HAVERFORD, PA — Medical cannabis regulatory programs are associated with reductions in the prevalence of certain types of violent crimes, according to a thesis paper published online on the International Scholar website.
The paper evaluates the relationship between state-sanctioned medical cannabis programs and violent crime rates over a two-decade period. It finds that cannabis medicalization laws are associated with decreases in murder and robbery.
States with the largest populations of registered patients were associated with the greatest reductions in violent criminal activity.
“[A] one percent increase in medical marijuana registration rates decreases murder and robbery rates by 0.03 percent and 0.02 percent, respectively, and has no significant effect on other types of crime,” the author concludes. “These results show that increasing the legal availability of marijuana through medicalization could decrease murder and robbery rates, two crimes highly associated with the illegal drug trade.”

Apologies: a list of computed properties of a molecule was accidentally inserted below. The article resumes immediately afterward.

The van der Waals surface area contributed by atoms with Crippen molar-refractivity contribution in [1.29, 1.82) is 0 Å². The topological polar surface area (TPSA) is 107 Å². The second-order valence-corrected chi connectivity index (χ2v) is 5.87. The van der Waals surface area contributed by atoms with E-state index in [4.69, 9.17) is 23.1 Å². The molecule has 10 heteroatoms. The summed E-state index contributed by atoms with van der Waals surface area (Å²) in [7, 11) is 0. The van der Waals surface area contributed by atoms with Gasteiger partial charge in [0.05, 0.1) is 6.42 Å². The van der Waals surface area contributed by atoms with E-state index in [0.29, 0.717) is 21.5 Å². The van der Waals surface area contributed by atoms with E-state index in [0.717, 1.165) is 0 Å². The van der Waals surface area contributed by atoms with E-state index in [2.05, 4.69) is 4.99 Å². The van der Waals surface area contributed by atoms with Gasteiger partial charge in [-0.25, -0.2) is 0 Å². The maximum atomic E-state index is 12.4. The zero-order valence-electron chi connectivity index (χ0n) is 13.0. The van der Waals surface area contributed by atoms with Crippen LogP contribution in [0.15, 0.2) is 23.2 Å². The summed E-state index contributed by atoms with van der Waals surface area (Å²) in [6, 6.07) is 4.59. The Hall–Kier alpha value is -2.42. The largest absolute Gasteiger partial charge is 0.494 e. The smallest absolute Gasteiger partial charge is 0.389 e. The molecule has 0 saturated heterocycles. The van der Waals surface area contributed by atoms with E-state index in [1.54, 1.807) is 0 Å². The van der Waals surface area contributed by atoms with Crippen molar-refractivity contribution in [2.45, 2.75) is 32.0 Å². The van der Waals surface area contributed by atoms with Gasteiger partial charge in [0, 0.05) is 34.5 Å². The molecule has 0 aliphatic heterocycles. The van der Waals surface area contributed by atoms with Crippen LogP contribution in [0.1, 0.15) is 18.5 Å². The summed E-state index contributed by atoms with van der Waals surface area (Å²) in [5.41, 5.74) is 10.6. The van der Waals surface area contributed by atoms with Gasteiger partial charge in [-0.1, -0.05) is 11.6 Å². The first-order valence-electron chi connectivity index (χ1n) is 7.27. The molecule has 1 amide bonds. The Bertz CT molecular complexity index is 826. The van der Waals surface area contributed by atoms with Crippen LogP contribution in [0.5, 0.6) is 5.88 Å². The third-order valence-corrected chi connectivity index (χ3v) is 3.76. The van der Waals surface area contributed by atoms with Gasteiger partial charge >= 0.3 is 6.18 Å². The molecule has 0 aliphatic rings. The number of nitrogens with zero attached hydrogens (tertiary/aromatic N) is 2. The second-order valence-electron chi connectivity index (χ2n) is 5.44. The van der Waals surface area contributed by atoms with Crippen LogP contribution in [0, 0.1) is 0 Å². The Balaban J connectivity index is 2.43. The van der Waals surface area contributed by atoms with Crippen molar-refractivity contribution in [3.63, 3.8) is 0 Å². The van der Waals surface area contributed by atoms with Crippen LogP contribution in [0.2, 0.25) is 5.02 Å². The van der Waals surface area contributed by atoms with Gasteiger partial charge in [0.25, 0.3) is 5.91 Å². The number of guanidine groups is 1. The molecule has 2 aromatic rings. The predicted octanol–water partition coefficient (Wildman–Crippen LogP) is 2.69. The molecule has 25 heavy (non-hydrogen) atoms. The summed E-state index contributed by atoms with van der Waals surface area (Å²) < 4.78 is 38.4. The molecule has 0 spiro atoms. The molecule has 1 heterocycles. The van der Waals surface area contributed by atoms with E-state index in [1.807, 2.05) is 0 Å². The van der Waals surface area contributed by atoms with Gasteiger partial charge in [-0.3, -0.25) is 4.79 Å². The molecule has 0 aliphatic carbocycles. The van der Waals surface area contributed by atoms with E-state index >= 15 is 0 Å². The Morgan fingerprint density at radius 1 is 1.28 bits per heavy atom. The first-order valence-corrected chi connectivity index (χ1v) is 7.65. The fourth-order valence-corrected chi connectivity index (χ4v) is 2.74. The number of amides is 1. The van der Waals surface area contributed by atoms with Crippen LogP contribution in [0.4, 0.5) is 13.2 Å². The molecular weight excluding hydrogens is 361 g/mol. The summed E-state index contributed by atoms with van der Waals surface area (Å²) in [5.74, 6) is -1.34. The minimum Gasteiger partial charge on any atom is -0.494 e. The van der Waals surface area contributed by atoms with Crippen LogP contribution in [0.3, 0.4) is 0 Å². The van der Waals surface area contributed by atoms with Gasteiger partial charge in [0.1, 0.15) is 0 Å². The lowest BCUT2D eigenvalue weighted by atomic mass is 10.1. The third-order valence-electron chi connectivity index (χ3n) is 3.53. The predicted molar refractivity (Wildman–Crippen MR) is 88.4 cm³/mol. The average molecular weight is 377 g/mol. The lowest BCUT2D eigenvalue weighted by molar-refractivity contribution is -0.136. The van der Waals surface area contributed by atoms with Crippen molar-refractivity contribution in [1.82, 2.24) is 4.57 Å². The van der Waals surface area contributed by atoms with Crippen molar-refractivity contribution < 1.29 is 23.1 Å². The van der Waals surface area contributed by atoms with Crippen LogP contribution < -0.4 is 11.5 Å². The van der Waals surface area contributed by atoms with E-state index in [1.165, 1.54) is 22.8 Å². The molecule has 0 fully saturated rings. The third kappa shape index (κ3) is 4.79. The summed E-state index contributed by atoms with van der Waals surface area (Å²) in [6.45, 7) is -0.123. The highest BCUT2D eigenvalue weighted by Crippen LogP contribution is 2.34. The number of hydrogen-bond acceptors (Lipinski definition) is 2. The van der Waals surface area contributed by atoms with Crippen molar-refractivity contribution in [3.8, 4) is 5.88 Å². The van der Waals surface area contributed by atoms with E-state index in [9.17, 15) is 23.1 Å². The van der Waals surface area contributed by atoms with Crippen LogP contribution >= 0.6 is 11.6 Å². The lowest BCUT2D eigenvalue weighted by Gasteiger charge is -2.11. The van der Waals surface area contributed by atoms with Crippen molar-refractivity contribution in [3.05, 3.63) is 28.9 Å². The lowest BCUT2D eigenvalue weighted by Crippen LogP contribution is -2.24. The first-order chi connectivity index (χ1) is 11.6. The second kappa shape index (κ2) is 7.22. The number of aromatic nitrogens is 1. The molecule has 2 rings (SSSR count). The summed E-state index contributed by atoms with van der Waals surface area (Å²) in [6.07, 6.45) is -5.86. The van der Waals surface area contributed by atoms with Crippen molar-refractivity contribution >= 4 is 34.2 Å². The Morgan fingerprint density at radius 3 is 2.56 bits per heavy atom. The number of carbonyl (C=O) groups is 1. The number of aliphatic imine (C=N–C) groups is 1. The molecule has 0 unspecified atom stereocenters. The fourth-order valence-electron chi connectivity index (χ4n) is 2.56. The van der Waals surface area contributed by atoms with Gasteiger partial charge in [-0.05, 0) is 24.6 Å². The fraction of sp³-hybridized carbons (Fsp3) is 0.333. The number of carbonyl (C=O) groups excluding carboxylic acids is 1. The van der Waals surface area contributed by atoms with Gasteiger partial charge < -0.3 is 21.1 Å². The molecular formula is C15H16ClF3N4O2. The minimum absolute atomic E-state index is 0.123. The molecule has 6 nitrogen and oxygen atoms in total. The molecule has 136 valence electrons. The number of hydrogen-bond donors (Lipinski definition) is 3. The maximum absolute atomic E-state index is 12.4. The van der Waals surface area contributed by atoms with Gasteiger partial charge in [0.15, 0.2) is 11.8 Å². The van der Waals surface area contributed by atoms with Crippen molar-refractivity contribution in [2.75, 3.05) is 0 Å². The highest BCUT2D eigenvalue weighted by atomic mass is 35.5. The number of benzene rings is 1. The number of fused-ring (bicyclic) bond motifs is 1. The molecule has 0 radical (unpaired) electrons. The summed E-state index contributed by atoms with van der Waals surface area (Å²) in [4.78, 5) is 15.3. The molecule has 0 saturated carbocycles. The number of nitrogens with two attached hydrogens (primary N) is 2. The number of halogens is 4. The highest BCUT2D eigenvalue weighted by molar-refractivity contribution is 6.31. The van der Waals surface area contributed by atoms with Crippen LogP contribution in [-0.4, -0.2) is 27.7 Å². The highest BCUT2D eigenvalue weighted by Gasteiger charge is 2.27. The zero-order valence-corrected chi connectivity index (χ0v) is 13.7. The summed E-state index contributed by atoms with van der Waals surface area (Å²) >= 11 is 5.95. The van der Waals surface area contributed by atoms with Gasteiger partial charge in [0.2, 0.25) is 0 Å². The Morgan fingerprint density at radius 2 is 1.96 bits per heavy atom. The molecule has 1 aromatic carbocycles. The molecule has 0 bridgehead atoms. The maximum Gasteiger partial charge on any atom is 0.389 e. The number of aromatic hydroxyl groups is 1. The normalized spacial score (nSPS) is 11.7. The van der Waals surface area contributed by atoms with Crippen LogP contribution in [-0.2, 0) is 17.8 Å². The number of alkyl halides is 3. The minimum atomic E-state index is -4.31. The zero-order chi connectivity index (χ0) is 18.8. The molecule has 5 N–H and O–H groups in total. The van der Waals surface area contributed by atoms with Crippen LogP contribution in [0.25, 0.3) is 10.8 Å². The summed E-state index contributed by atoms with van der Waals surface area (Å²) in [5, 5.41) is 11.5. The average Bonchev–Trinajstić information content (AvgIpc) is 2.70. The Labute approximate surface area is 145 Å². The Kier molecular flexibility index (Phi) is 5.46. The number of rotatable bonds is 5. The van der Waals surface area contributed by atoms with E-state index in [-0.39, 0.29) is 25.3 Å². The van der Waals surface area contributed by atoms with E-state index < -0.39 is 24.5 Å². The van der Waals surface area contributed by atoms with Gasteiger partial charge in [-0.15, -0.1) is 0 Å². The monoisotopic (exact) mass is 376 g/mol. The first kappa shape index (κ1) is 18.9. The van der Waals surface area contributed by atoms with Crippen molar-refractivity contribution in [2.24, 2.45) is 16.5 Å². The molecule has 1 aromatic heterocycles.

The results are similar to those of a 2014 University of Texas study which determined that the enactment of medical cannabis laws was associated with reductions in rates of homicide and assault.
A recent analysis of violent crime rates in Washington state both before and following the enactment of adult use marijuana regulations also reports that per capita incidences of violent offenses have fallen since legalization.
The abstract of the paper, “The effect of medical marijuana on crime rates,” is available online.